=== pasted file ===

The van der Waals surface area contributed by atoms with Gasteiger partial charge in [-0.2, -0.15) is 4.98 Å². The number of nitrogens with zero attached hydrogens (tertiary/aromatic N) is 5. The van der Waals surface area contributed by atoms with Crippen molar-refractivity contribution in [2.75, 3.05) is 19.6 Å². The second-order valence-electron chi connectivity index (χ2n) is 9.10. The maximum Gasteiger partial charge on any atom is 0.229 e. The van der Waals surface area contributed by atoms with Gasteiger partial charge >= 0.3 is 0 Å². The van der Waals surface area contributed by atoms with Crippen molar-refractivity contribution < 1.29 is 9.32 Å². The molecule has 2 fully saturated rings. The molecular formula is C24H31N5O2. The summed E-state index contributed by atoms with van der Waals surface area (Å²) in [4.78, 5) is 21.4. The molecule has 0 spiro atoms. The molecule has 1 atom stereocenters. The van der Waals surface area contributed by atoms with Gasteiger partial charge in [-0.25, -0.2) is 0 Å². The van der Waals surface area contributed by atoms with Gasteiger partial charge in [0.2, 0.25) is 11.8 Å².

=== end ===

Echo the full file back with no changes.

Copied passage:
The van der Waals surface area contributed by atoms with Gasteiger partial charge in [-0.2, -0.15) is 4.98 Å². The number of nitrogens with zero attached hydrogens (tertiary/aromatic N) is 5. The van der Waals surface area contributed by atoms with Crippen molar-refractivity contribution in [2.75, 3.05) is 19.6 Å². The second-order valence-electron chi connectivity index (χ2n) is 9.10. The maximum Gasteiger partial charge on any atom is 0.229 e. The van der Waals surface area contributed by atoms with Gasteiger partial charge >= 0.3 is 0 Å². The van der Waals surface area contributed by atoms with Crippen molar-refractivity contribution < 1.29 is 9.32 Å². The molecule has 2 fully saturated rings. The molecular formula is C24H31N5O2. The summed E-state index contributed by atoms with van der Waals surface area (Å²) in [4.78, 5) is 21.4. The molecule has 0 spiro atoms. The molecule has 1 atom stereocenters. The van der Waals surface area contributed by atoms with Gasteiger partial charge in [-0.25, -0.2) is 0 Å². The van der Waals surface area contributed by atoms with Gasteiger partial charge in [0.2, 0.25) is 11.8 Å².